The Dominic Cummings’ debacle could give the SNP’s labouring independence campaign a much needed boost with Nicola Sturgeon emerging from the coronavirus crisis as a cautious, considerate leader while Boris Johnson comes across as elitest and two-faced.
“A second set of rules for another party; his advisors and friends – ‘you drove sixty miles to test your eyesight? Doesn’t matter, don’t worry what people think, we’ll just move on.'”
Sturgeon’s press conference announcing that Scotland would move into phase one of relieving lockdown was done with humility and compassion thanking the Scottish public for their patience and understanding in following strict rules that have kept friends and families apart for almost three months. There was even a wry smile on the FM’s face when she said with relief in her voice that people who do not have gardens can now sunbathe in public places as the degrees C hits plus 20 this weekend. A nice humanist touch to the often dour and impenetrable demeanour of Scotland’s leader.
The ludicrous event of Dominic Cummings being made to sit in the Rose Garden and answer to a line of journalists all asking roughly the same thing – why did you break lockdown Dom? – was a PR disaster. Not only due to the fact Cummings behaved like some stubborn school boy being made to apologise to his teachers, but also because he did not apologise.
“Cummings behaved like some stubborn school boy being made to apologise to his teachers.”
The Conservative party’s insistence that Cummings didn’t break the rules, explained in different accounts about the Cummings’ story told by each minister marched in front of the media to tow the party line and protect the PM’s favourite, (you’d think the public school boys would have had the collective brains to get together and try make up the same story beforehand), and Johnson’s insistence on ‘moving on’ will all lead to further loss of faith in the Conservative Party in Scotland.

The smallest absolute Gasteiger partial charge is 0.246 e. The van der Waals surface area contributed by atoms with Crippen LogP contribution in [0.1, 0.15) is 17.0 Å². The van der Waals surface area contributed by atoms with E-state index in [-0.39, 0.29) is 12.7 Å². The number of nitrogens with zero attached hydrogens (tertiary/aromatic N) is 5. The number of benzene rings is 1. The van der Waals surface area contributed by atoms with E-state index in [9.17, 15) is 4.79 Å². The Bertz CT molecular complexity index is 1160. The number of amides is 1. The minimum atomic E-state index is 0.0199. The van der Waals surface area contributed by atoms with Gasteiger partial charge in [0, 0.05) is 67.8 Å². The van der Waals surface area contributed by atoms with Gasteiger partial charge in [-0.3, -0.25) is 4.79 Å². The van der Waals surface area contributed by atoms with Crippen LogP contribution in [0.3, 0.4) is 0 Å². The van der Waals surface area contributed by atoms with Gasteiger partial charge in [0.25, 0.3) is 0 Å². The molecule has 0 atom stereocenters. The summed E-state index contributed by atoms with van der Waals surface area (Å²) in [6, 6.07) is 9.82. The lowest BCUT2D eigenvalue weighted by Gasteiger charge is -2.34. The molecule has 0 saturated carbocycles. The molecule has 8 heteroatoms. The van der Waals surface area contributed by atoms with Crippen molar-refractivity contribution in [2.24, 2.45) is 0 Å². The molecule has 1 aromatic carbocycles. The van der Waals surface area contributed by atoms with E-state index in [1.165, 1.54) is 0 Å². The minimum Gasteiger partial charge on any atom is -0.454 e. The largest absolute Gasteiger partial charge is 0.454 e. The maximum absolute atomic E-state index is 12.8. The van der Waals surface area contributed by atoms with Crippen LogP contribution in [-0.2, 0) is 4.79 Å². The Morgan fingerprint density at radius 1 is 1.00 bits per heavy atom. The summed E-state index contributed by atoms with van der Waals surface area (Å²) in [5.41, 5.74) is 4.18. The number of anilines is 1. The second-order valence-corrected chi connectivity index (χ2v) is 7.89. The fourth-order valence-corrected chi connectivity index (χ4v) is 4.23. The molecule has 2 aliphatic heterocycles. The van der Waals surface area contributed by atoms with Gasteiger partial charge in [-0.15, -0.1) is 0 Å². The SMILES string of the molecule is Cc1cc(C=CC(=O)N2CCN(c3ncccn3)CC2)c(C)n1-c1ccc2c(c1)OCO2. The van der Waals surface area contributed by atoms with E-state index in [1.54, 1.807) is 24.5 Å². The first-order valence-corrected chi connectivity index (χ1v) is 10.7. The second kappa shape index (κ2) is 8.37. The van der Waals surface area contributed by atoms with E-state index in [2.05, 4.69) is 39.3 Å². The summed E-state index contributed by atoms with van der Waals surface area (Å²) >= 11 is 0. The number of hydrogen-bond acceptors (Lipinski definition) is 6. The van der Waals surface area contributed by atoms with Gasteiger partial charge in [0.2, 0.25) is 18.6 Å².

“Whether that leader will have any money of her own and in what currency she will carry said money is still up for debate.”
Sturgeon has been cautious and clear. Johnson on the other hand conducts about one in ten government briefings, led the rather vague instruction ‘stay alert – control the virus’ and now he has shown his true elitest nature by making a set of rules for one party; the people of the United Kingdom – ‘stay at home, save lives’, and a second set of rules for another party; his advisors and friends – ‘you drove sixty miles to test your eyesight? Doesn’t matter, don’t worry what people think, we’ll just move on.’
People will not move on but instead insist on wanting to know why Cummings is so special that he can break lockdown rules and get away with it. There is nothing more infuriating to the British public than being wronged. This is clear in the outpouring of rage reported in the media from people across the country, some in tears as they explained how they were made to stay away as their loved ones suffered and in some cases died, alone.
“You’d think the public school boys would have had the collective brains to get together and try make up the same story beforehand.”
With Brexit finally through parliament and various other factors such as the near collapse of the oil industry in Scotland and the independence debate sounding more like an incessant drone as we move further away from their 2014 referendum loss, because of Cummings things might have just changed again. Maybe Scotland will be better off with a leader that sticks by the rules and seems to remember those stuck in high-rises and whose livelihoods have all but disappeared. Whether that leader will have any money of her own and in what currency she will carry said money is still up for debate, but isn’t there a saying? ‘Better to be happy than rich.’